Tue, Apr 01, 2014 - Page 1 News List

Ma mulls national trade conference

CITIZENS’ FORUM:The Ma administration’s plan differs from the student protesters’ demand for a conference dominated by representatives from all walks of life

By Chiu Yan-ling and Stacy Hsu  /  Staff reporter, with staff writer and CNA

Students outside the Legislative Yuan in Taipei yesterday listen to a speech during the 14th day of the Sunflower student movement protests.

Photo: Liu Hsin-de, Taipei Times

President Ma Ying-jeou’s (馬英九) administration yesterday agreed to a request to hold a national affairs conference on economics and trade in a bid to resolve the controversies surrounding the cross-strait service trade agreement.

However, the government rejected demands by students protesting the agreement for a citizens’ constitutional conference to address the long-term political stalemate.

“President Ma and Premier Jiang Yi-huah (江宜樺) have discussed at length the request by industrial and financial heavyweights last week to hold a trade conference. They have instructed the National Development Council [NDC] to evaluate such a conference’s feasibility,” Executive Yuan spokesman Sun Lih-chyun (孫立群) told a press conference yesterday afternoon.

The Executive Yuan is scheduled to announce details of the plan at a Cabinet meeting on Thursday, Sun said.

The move was interpreted by some as a distraction from Ma’s refusal to yield to the students’ demand to call a citizens’ constitutional conference with representatives from all walks of life to ensure the public’s full and active participation in major national issues like the apct.

The students issued the demand on the grounds that lawmakers from the Chinese Nationalist Party (KMT), which holds an absolute majority in the legislature and which has Ma as chairman, have forsaken their duty to represent the people because they have to toe the party line or face being disciplined.

Sun said Ma did not respond to the protesters’ demand because cross-strait economic interaction and regional economic integration are major issues facing the country and holding a national affairs conference on economics and trade would ensure that “the attention of the public was not diverted” from these issues.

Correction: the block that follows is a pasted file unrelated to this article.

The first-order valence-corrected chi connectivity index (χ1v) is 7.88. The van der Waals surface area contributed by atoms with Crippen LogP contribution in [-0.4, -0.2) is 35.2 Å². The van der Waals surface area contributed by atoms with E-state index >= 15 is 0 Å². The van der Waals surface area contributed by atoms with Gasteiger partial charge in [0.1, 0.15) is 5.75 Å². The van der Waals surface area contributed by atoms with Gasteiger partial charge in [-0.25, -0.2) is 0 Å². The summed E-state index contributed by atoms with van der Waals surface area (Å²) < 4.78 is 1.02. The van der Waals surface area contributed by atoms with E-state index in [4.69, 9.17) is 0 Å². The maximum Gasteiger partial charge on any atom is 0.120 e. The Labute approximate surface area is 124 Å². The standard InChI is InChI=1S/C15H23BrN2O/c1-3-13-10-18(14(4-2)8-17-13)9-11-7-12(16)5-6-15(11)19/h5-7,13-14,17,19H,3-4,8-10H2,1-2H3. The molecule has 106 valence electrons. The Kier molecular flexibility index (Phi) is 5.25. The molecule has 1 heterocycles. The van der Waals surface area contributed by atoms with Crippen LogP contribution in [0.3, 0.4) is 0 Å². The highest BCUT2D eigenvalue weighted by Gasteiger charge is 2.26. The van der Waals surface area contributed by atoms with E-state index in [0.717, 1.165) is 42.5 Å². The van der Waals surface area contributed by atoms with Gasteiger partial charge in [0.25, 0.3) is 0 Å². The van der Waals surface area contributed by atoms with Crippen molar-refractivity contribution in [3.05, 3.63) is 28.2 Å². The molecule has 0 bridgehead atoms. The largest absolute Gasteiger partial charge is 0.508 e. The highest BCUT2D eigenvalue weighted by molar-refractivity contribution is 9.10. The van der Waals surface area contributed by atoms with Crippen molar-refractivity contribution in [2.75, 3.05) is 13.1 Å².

With regard to another demand by the students that the government ratifies the civil version of the draft bill to establish an oversight mechanism on cross-strait agreements, Sun said Jiang had entrusted the Mainland Affairs Council with drawing up a similar bill, which was likely to be passed by the Cabinet and referred to the legislature for review on Thursday at the earliest.

National Taiwan University graduate student Lin Fei-fan (林飛帆), one of the leaders of the student movement, said a national affairs conference on economics and trade was different in nature to a citizens’ constitutional conference.

Earlier yesterday, Ma said during a meeting with dozens of industry representatives at the Presidential Office that he had “listened carefully and responded positively” to the students’ demands.

“Since the service trade agreement has been signed and is pending review in the legislature, we think it is appropriate to review it while working to establish a mechanism to monitor cross-strait agreements,” Ma said.

NDC Minister Kuan Chung-ming (管中閔) said the council plans to discuss three topics at the proposed conference — cross-strait trade relations, the free-trade policy toward the international market and the business environment in Taiwan.

“The nation’s cross-strait trade policy is at the center of recent political disputes, and we may encounter the same issue as we try to join the RCEP [Regional Comprehensive Economic Partnership], of which China is a member,” Kuan said.

All related government departments will be responsible for conducting meetings concurrently, and there will be a final conference to integrate the opinions expressed in previous meetings, Kuan said.

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